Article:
A gaint wooden square frame with hand-carved work and a clock in the middle remained the centre of attraction for the visitors at the Indo-Pak International Expo that began at Hotel Gulmor on Thursday.
A closer walk through the stall — Medieval India — showed how gracefully the clocks with pure historic and ethnic touch can give a new dimension to our daily activity of watching time multiple times a day.
Talking to Newsline, Sameer Bakshi, director of Medieval India, on their first visit to Ludhiana, said: “We have forgotten the importance of wall clocks with the advent of phones and laptops but we aim to re-define the experience of wall clocks. We have been manufacturing these ethnic clocks for 15 years and this visit to Ludhiana is the first one. We are manufacturing them in Jaipur.”
A clock with Buddha replication or zodiac signs carved out in copper, or the one with all ancient coins — every clock told a different story from history. “This clock is made of coins which are not available now like 1 paisa, 2 paisa, 5 paisa and annas. Similarly, every clock has something to do with history and all are hand-made,” said Bakshi, adding that “clocks range from Rs 800 to Rs 85,000 to suit every pocket”.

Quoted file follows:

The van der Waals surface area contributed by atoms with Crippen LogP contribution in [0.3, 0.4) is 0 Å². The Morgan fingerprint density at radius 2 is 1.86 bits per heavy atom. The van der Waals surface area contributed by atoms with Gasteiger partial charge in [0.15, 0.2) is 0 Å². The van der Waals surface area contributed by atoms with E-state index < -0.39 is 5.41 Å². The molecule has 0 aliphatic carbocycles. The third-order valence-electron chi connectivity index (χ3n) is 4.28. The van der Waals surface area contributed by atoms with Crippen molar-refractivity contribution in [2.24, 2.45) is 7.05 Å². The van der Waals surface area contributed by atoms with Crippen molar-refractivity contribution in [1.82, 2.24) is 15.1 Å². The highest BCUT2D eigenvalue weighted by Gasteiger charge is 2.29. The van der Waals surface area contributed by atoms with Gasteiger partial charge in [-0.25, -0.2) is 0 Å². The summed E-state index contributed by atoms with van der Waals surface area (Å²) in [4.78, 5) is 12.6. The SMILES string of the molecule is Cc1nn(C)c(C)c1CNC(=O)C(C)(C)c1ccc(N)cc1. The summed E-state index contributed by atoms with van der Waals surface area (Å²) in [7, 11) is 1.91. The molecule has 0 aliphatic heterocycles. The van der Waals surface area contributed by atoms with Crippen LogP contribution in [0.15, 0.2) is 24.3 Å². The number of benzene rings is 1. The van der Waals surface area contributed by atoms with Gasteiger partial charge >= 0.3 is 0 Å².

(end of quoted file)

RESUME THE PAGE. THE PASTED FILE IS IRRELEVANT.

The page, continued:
Another attraction was the street food from Lahore which also won an award at the Trade Fair held at Pragati Maidan, New Delhi. Kashif Azam from Gawal Mandi, Lahore, said, “Our specialties are sheikh kabab, halwa puri and malai tikka. It is our ancestral business and we have also visited Amritsar, Delhi and Jalandhar. We are famous for street food of Pakistan.”
However, the low footfall on day 1 irked Pak traders. Imran, a cloth trader, said, “There has been a below average response and footfall is very low. We think that the event was not publicised properly and this will lead to huge losses for traders from Pak who have spent a lot to come here.”
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